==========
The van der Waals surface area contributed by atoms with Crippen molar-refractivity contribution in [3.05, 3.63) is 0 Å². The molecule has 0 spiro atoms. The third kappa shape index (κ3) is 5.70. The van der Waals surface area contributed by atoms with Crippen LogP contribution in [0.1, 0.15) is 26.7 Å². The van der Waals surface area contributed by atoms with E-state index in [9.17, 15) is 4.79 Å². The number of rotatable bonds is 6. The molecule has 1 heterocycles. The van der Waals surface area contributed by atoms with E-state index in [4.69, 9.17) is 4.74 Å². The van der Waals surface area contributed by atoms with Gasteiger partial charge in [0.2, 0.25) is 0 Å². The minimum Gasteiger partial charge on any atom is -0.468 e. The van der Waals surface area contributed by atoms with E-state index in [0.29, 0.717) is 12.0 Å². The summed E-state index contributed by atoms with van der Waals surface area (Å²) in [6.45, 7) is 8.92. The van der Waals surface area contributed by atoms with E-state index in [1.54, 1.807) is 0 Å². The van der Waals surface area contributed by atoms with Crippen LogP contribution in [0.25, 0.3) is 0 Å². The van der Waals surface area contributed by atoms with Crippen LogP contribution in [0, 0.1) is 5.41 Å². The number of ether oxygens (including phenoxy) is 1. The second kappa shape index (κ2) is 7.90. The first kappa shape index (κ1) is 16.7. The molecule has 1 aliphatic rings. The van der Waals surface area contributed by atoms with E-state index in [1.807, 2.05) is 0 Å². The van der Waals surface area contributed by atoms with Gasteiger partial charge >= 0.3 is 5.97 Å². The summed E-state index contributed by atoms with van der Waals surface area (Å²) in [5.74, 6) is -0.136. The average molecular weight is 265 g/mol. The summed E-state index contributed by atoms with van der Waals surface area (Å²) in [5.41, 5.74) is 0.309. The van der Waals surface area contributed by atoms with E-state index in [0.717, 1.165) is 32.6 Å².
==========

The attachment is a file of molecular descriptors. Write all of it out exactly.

The van der Waals surface area contributed by atoms with Crippen molar-refractivity contribution in [3.05, 3.63) is 0 Å². The molecule has 0 spiro atoms. The third kappa shape index (κ3) is 5.70. The van der Waals surface area contributed by atoms with Crippen LogP contribution in [0.1, 0.15) is 26.7 Å². The van der Waals surface area contributed by atoms with E-state index in [9.17, 15) is 4.79 Å². The number of rotatable bonds is 6. The molecule has 1 heterocycles. The van der Waals surface area contributed by atoms with E-state index in [4.69, 9.17) is 4.74 Å². The van der Waals surface area contributed by atoms with Gasteiger partial charge in [0.2, 0.25) is 0 Å². The minimum Gasteiger partial charge on any atom is -0.468 e. The van der Waals surface area contributed by atoms with E-state index in [0.29, 0.717) is 12.0 Å². The summed E-state index contributed by atoms with van der Waals surface area (Å²) in [6.45, 7) is 8.92. The van der Waals surface area contributed by atoms with E-state index in [1.54, 1.807) is 0 Å². The van der Waals surface area contributed by atoms with Crippen LogP contribution in [0.25, 0.3) is 0 Å². The van der Waals surface area contributed by atoms with Crippen LogP contribution in [0, 0.1) is 5.41 Å². The number of ether oxygens (including phenoxy) is 1. The second kappa shape index (κ2) is 7.90. The first kappa shape index (κ1) is 16.7. The molecule has 1 aliphatic rings. The van der Waals surface area contributed by atoms with E-state index in [1.807, 2.05) is 0 Å². The van der Waals surface area contributed by atoms with Gasteiger partial charge >= 0.3 is 5.97 Å². The summed E-state index contributed by atoms with van der Waals surface area (Å²) in [5.74, 6) is -0.136. The average molecular weight is 265 g/mol. The summed E-state index contributed by atoms with van der Waals surface area (Å²) in [5.41, 5.74) is 0.309. The van der Waals surface area contributed by atoms with E-state index in [0.717, 1.165) is 32.6 Å².